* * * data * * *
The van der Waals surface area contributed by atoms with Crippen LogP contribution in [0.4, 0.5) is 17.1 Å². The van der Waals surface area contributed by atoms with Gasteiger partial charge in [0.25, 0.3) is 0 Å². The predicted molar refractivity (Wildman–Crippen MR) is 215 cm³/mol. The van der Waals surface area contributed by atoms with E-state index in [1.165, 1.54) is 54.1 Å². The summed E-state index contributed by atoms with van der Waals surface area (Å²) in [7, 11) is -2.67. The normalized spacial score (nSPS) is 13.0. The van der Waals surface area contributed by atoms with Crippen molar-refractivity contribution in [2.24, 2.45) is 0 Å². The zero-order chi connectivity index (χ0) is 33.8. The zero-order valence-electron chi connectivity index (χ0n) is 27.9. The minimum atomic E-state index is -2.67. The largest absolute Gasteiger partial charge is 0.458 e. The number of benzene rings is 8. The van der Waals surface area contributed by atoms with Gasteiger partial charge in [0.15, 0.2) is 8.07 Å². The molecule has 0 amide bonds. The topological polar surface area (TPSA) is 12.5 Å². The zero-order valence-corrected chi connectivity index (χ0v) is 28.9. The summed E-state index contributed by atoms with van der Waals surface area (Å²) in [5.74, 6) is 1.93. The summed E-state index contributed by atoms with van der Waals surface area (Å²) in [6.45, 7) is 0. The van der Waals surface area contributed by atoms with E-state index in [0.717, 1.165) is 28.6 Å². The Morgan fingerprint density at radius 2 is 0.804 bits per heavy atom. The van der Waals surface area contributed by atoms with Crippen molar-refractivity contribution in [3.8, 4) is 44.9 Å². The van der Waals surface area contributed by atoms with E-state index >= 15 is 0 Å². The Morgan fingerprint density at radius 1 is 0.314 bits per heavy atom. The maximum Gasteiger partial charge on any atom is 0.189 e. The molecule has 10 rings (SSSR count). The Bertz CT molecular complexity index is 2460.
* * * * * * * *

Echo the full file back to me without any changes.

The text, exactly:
The van der Waals surface area contributed by atoms with Crippen LogP contribution in [0.4, 0.5) is 17.1 Å². The van der Waals surface area contributed by atoms with Gasteiger partial charge in [0.25, 0.3) is 0 Å². The predicted molar refractivity (Wildman–Crippen MR) is 215 cm³/mol. The van der Waals surface area contributed by atoms with E-state index in [1.165, 1.54) is 54.1 Å². The summed E-state index contributed by atoms with van der Waals surface area (Å²) in [7, 11) is -2.67. The normalized spacial score (nSPS) is 13.0. The van der Waals surface area contributed by atoms with Crippen molar-refractivity contribution in [2.24, 2.45) is 0 Å². The zero-order chi connectivity index (χ0) is 33.8. The zero-order valence-electron chi connectivity index (χ0n) is 27.9. The minimum atomic E-state index is -2.67. The largest absolute Gasteiger partial charge is 0.458 e. The number of benzene rings is 8. The van der Waals surface area contributed by atoms with Gasteiger partial charge in [0.15, 0.2) is 8.07 Å². The molecule has 0 amide bonds. The topological polar surface area (TPSA) is 12.5 Å². The zero-order valence-corrected chi connectivity index (χ0v) is 28.9. The summed E-state index contributed by atoms with van der Waals surface area (Å²) in [5.74, 6) is 1.93. The summed E-state index contributed by atoms with van der Waals surface area (Å²) in [6.45, 7) is 0. The van der Waals surface area contributed by atoms with E-state index in [0.717, 1.165) is 28.6 Å². The Morgan fingerprint density at radius 2 is 0.804 bits per heavy atom. The van der Waals surface area contributed by atoms with Crippen molar-refractivity contribution in [3.8, 4) is 44.9 Å². The van der Waals surface area contributed by atoms with E-state index >= 15 is 0 Å². The Morgan fingerprint density at radius 1 is 0.314 bits per heavy atom. The maximum Gasteiger partial charge on any atom is 0.189 e. The molecule has 10 rings (SSSR count). The Bertz CT molecular complexity index is 2460.